Cliff averted – what’s it mean?

I did several blogs on the lead up to the “fiscal cliff” and on New Year’s Day 2013 Congress passed a bill to avert the cliff.  I will share with you what I know about the law but information is still trickling in so this will be a conversation not a thesis…

Taxes will increase for individuals making more than $400,000 per year as well as on investment profits and dividends.  This is significant because it marks the first true tax increase in the US in the last 20 years.  Payroll taxes will go back up to 6.2% from 4.2% which will in reality be a tax increase for everyone who has a job.  Payroll taxes were previously reduced as a part of the governments stimulus plan those payroll tax reductions are now gone.  This means that someone making $50,000 will pay $1,000 more in taxes in 2013.

The agreement has significant impact on health care spending and I’m going to devote another blog to that topic.  It is interesting that the Congressional Budget Office predicts that the bill to avert the “fiscal cliff” which came about due to the US needing to raise its debt ceiling in 2012 will actually add to the deficit.  The estimates show deficits will increase by $330 billion in 2013 and increase the deficit by $3.9 trillion over the next 10 years relative to current law.  Instead of decreasing the deficit the New Year’s Day Law will actually increase it – which brings us to another point.

Although there was a lot of drama leading up to the vote on New Year’s Day it really was the easy part.  By February the US must raise it’s debt ceiling or the US Governement will default.  It is assumed that the lead up to the request to raise the debt ceiling is where we will learn about potential spending cuts and you can bet that health care will be a primary target.  The sequester, mandatory payment cuts to defense and other programs like Medicare, was postponed on New Year’s Day to March 1, 2013.  Health care providers are on the hook for a mandatory 2% decrease but it could be worse.  Finally, government operations are only funded through March 27, 2013 and a new Congress must pass new appropriations bills or they would be forced to shut down the government.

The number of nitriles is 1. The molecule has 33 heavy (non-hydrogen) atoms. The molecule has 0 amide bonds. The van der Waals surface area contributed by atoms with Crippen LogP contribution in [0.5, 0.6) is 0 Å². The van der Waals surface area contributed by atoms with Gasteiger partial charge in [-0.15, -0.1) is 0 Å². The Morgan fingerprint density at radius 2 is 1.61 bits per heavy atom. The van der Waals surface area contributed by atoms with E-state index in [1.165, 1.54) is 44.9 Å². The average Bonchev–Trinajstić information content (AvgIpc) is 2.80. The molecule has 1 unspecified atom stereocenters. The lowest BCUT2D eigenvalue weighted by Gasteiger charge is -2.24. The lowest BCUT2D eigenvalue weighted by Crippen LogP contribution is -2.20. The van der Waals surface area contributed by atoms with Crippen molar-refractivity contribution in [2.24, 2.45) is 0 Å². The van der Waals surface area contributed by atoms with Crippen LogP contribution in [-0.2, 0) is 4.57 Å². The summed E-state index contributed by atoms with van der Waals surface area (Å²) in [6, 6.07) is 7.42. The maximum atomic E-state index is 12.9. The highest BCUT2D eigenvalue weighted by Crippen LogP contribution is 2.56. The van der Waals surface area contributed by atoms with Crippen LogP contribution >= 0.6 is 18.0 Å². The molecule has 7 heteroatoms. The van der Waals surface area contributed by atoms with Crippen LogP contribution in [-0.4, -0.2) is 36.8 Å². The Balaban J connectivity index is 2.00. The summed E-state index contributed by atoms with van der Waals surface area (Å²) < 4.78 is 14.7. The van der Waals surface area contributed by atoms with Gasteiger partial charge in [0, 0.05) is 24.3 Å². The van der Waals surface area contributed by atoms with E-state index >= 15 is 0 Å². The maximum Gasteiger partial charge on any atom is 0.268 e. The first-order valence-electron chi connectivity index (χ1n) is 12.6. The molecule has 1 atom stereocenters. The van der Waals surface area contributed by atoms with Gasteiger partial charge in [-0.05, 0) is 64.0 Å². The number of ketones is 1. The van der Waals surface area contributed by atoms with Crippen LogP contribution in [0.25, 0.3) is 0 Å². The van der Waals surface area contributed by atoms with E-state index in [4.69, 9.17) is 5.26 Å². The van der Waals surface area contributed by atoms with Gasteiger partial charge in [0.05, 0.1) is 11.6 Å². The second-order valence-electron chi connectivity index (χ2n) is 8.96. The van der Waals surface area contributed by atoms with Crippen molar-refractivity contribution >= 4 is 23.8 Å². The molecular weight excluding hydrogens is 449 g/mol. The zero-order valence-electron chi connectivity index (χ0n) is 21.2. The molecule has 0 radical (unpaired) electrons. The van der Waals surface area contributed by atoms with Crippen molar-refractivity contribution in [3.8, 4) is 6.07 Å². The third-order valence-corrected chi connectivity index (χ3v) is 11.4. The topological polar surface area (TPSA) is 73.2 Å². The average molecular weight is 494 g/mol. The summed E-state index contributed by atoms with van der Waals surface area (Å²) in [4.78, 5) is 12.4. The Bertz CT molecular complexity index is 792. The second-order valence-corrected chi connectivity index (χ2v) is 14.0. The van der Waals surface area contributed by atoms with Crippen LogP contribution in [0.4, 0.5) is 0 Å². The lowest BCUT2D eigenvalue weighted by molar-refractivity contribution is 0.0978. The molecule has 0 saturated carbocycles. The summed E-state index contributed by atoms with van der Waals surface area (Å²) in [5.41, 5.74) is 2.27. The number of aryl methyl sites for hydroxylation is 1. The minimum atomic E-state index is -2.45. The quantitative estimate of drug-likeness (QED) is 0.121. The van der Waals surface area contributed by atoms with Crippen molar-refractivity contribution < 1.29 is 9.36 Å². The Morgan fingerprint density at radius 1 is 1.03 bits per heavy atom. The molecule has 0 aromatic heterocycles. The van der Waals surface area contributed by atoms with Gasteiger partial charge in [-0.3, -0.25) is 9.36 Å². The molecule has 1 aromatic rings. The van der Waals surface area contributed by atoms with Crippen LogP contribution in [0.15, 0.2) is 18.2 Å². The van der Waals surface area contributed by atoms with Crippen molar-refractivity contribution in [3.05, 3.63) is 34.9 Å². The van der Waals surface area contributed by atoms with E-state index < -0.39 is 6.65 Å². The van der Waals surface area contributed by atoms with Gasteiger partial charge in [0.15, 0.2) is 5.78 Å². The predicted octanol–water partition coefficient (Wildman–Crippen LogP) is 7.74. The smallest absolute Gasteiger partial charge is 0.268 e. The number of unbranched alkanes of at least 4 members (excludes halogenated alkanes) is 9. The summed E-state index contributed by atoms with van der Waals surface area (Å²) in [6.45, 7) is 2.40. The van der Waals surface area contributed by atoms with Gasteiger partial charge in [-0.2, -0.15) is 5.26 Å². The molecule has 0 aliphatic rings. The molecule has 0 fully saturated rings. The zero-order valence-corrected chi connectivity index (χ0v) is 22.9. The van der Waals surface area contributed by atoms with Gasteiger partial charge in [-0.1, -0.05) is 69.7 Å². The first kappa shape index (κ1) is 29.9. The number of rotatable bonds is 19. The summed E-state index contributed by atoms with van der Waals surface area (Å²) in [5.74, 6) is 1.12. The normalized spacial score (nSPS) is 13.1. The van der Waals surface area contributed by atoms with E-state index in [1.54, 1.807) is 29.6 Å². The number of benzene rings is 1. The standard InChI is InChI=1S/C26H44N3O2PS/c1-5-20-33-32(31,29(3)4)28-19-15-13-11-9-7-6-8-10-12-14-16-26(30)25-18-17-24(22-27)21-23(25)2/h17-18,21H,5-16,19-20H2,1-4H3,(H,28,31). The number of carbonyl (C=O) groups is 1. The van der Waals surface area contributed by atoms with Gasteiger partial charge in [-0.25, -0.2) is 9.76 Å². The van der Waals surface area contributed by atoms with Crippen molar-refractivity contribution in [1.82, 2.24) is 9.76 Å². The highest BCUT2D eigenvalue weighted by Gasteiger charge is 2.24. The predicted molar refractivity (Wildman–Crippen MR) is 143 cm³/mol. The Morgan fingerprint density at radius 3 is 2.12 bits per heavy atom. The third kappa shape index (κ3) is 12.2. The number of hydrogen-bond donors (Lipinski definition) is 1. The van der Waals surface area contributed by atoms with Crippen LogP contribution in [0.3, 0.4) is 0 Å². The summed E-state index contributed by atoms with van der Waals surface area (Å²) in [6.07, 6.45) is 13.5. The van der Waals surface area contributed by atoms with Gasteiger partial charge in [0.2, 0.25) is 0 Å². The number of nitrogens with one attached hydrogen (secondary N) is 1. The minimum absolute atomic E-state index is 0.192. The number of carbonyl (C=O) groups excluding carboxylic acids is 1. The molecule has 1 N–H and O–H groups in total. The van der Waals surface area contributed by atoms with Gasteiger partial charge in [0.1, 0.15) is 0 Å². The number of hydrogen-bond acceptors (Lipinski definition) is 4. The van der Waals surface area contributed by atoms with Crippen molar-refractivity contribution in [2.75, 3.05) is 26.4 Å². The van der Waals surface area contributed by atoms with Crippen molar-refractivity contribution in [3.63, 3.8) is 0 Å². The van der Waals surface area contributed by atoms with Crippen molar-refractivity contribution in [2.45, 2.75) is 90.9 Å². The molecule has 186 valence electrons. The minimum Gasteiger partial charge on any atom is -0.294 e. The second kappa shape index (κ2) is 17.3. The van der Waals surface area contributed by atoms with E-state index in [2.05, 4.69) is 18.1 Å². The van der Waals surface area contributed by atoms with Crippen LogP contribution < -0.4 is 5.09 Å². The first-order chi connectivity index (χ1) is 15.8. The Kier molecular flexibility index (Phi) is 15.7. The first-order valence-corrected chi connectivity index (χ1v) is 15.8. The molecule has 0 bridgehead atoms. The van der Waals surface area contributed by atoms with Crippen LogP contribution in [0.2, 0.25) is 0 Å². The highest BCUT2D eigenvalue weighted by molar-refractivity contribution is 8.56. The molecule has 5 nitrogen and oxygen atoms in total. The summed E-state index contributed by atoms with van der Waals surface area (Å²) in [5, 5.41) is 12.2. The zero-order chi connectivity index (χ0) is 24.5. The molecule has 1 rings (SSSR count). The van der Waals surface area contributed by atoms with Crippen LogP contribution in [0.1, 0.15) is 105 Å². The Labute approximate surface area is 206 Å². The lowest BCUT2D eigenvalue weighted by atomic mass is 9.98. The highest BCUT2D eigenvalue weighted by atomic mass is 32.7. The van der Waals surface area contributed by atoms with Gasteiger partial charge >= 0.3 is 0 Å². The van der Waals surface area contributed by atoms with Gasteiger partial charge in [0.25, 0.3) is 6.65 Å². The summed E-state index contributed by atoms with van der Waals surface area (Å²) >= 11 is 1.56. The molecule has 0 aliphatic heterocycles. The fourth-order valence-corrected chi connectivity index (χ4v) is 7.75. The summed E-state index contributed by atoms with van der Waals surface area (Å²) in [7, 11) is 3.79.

The fiscal cliff seemed like a big deal but it may pale in comparison to what’s next.  Let’s hope Congress can be more productive in the first quarter of 2013 than they were in all of 2012 because they have a lot of work to do…

About Craig Thompson

I am a young professional with two great sons, and I work in the healthcare setting. I am employed in hospital administration and serve as Chief Operating Officer at Golden Valley Memorial Healthcare in Clinton, Missouri. These are challenging and exciting times in healthcare and my blog will focus on healthcare, raising boys or being raised by boys, and living in mid America.
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